The physical market answered Tuesday futures double-digit decline with an overall tumble on average of 9 cents Wednesday as the screen continued to drop and weather forecasts moderated. Northeast points were particularly hard hit as spot power prices plunged. At the close of futures trading July had shed 6.7 cents to $2.418 and August was down by 6.9 cents to $2.471. July crude oil suffered a $2.94 loss to $87.82/bbl.
Quotes at eastern and Northeast points fell sharply as next-day power prices plummeted. IntercontinentalExchange reported that peak Day Ahead Locational Marginal Prices (LMP) at the New England Power Pool fell a whopping $7.87 to $29.25/MWh and peak next-day power into PJM fell even harder posting a $13.35 loss to $34.25/MWh.
Quotes on Algonquin Citygate dropped nearly 15 cents and deliveries into Iroquois Waddington were off by nearly a quarter. Deliveries to Tennessee Zone 6 200 L were down by 20 cents.
Transco Zone 6 next-day parcels and deliveries to Tetco M-3 slumped nearly 15 cents apiece.
Marketers were wrapping up bidweek activities and noted traders wrestling with the monthly choice of how much gas do they buy at index or purchase on the daily spot market. "A general rule is 80-20. Buy 80% at index and 20% on the daily market," said an eastern marketer.
He added that scheduling needs of customers typically would require customers to baseload 80% and let the remainder float with the market. "Some just have to buy that way based on their contractual obligations. They will have a feel of how much baseload they will have to take for sure, and then buy the remainder for the weekends. You don't want to have to be selling stuff back if you don't have to," he said.
He added that if someone wanted to time the market, they might go 50-50, but at present there was no great consensus to do that. "It just depends on how much risk you can take," he said.
A Great Lakes marketer decided to adhere close to the 80-20 rule as well. "We went 75% baseload [for June] as opposed to the 50% in May which didn't work out. He added that at present "the month is starting out on a cool note, and I keep hearing of people referring to a 90-day cooler-than-normal forecast, and I imagine that would keep the prices down because of less usage."
The National Weather Service in its most recent long term forecast said "The June, July, and August 2012 temperature outlook indicates enhanced odds for above-normal temperatures for most of the southern half of the continental U.S. This area includes parts of the central and southern Rockies, Southwest, Southern Plains, Lower Mississippi Valley, Southeast and Mid-Atlantic."
The marketer also noted that their customer base was more attuned to economic conditions than the vagaries of weather. "We do have the auto manufacturers, steel, and chemicals, but our clients are more along the lines of hospitals and schools. We have heard of some companies going in and buying gas at next to nothing!"
Next-day prices throughout the area were weak. Quotes on Michcon and Consumers were off nearly a dime and Chicago Citygate slumped over a nickel. Alliance was lower by 7 cents and Northern Natural Gas at Ventura was more than a nickel lower.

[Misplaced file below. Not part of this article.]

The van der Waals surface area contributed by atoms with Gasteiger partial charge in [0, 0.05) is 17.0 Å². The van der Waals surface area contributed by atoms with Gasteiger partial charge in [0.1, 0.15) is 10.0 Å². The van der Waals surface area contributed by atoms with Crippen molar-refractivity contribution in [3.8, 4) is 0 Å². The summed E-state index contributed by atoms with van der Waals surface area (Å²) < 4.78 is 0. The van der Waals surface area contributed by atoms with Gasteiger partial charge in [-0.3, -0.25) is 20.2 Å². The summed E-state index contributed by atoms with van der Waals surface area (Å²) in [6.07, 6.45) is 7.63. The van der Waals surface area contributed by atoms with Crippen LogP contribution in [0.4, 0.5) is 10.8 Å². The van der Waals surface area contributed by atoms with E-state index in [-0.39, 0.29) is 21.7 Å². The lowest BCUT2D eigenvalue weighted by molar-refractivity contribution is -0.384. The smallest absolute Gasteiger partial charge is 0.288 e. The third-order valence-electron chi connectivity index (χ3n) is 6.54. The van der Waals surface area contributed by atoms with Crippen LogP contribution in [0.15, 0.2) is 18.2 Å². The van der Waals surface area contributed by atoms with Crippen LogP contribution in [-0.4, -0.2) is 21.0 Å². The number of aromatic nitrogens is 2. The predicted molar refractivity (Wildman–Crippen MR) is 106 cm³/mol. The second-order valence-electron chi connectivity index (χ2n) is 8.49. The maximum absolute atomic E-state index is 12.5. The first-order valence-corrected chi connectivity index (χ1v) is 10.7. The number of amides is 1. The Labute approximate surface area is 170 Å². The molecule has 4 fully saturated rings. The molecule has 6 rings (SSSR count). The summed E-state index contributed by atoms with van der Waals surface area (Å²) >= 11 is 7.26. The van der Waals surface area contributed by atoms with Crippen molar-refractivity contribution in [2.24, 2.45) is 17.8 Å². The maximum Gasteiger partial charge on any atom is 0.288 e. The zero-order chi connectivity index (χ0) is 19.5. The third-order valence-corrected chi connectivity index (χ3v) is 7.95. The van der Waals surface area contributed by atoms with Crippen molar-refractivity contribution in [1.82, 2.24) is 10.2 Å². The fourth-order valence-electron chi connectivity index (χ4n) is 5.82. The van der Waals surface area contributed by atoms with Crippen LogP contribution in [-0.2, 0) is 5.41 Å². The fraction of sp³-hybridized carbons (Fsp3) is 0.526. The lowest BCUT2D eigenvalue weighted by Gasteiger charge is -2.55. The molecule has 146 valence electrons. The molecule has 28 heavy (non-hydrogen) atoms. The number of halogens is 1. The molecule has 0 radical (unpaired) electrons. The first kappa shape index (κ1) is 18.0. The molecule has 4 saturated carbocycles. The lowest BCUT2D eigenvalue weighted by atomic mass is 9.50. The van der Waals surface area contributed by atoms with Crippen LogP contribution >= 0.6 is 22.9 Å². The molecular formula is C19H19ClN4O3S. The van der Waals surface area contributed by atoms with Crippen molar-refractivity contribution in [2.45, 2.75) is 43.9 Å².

Texas points were also lower. Carthage, Katy, Waha and NGPL S. TX all finished nearly a dime lower.
Futures traders were looking for prices to find support about 10 cents lower. "I don't think it will go much below $2.32," said a New York floor trader.
The contraction in the storage surplus was the primary driver of higher prices which was able to push June futures as high as $2.75. Thursday's 10:30 a.m. EDT inventory report will give the bullish camp some additional fodder as expectations call for storage builds less than the historical averages. The report should serve as some indication of the extent a contracting storage surplus remains important.
Last year 89 Bcf was injected and the five-year average stands at 100 Bcf. Industry consultant Bentek Energy calculates a build of 71 Bcf and Houston-based IAF Advisors is looking for an increase of 70 Bcf. A Reuters poll of 18 market pundits revealed a 70 Bcf build as well with a sample range of 59 Bcf to 82 Bcf.
Commodity Weather Group in its six- to 10-day forecast shows a large ridge of above-normal temperatures centered over Kansas and Nebraska but below-normal temperatures running from Maine to New York to portions of North Carolina. The Pacific Northwest is also expected to be below normal. "The overall model consensus today [Wednesday] has trended cooler for both the six-10 and 11-15 day periods with persistent Eastern U.S. seasonal-to-cool troughing," said Matt Rogers, president of the firm.
"Recent Midcontinent ridge preferences seem to be shifting westward to engulf more of the Southwest and even more frequently into California. These areas could be hotter than our forecast, but we hesitated to shift as strongly in that direction given typically lower confidence in stronger day-to-day model changes. This adjustment leads to less heat concern for the Midwest, too, in both the six-15 day range. After [Tuesday's] impressive first-of-the-year 90s surge on the East Coast, our current forecast shows no more 90s repeats over the next two weeks," he said.
Market technicians suggest that July futures have a lot of work to do if the contract is going to bring a return to the uptrend, which saw the June contract trade as high as $2.75. "While Tuesday's price action strongly suggests a correction of the $1.902-2.759 advance is now in progress, it is important to note that the July contact ground to a halt right into $2.459-2.432 (1.618 a=c) [retracement support]," said Brian LaRose, an analyst at United-ICAP following Tuesday's trading.
"At this time, any turn higher will be viewed as corrective in anticipation of a larger degree decline. To damage the case for a larger degree retreat $2.682 must be exceeded."
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